If you've been wondering whatever happened to Cap & Trade in California, it's not your fault. The topic has bounced around several state agencies, and it was tied up in the courts for awhile. But now is a good time to tune back in, because they're talking about how to divide up the money, and things are starting to get interesting (that is, if you like getting money).
The state Air Resources Board (ARB) passed an initial Cap & Trade rule on Dec. 16, 2010. After weathering the first wave of litigation, ARB adopted the regulation on Oc. 20, 2011. ARB decided to divide the companies under the emissions cap into three categories: electric utilities, industrial and transportation. The agency with authority over the allocation of allowances (worth billions of dollars) for the electricity sector is the California Public Utilities Commission.
Europe's experience with their Emission Trading System taught us that even if companies are given free allowances, they will still raise prices to consumers. But in California, utilities successfully argued that CPUC regulations won't let them raise rates to cover their costs. So rather than risk bankrupting utilities, ARB said they can have the free allowances, but they must:
ensure that the proposed allowance value [be] directed to the electric distribution utilities is used for the benefit of residential, commercial, and industrial ratepayers that might otherwise face indirect costs from the implementation of this regulation, with particular consideration of the potential for impacts from this program on low-income customers, and for the purposes of AB 32, which could include investment in energy efficiency programs beyond those already required by California law and in renewable energy projects that achieve environmental and public health co-benefits for Californians.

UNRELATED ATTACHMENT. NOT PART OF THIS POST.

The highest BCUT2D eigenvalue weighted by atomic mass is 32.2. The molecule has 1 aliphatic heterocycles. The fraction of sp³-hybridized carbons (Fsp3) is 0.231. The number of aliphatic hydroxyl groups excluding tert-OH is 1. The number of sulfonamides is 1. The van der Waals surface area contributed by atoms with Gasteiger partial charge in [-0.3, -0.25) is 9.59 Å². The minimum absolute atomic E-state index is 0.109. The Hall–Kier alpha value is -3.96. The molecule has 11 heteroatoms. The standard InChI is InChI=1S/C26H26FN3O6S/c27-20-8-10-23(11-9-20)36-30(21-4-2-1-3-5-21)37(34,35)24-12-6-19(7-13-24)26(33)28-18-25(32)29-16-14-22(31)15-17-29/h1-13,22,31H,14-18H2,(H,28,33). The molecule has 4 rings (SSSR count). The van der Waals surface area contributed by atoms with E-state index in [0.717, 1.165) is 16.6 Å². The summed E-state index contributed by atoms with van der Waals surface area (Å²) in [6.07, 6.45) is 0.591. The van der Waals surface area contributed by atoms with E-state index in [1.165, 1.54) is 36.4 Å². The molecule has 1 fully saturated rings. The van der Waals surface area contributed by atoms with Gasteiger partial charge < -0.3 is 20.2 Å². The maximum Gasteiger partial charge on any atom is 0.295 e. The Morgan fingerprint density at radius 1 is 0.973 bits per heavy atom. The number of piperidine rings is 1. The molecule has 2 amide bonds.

Here's how it will work:
1)ARB allocates allowances to the utility (Investor Owned Utility - IOU)
2)IOU auctions allowances to generators
3)Generator raises its rates to cover cost of allowances
4)IOU buys electricity from generator at the higher cost
5)But since the generator presumably absorbs some of the cost, some revenue that the IOU takes in remains and must be used to alleviate ratepayer cost burden
Billions of dollars on the table
According to the CPUC Order instituting the rulemaking, at the minimum price of $10 per metric ton, the electric utilities could receive approximately $650 million for the quarterly auctions that ARB has planned to be held during 2012. Others estimate revenues for the seven-year program at around $5.8 billion just for the electricity sector.
With billions at stake, here are some of the positions various groups are taking:
- Large industrial electricity users and the utilities argue that larger users should be given larger rebates (this is called "volumetric"). They believe that the current rate structures already subsidize lower-income and lower-use customers. The utilities also say it is cheapest to just put the rebate amount right on the bill. Counterarguments to these positions are that volumetric, on-bill rebates prevent high users from seeing a price signal that would encourage conservation, and miss the opportunity to get the public political support for the program generated if they sent checks in the mail instead.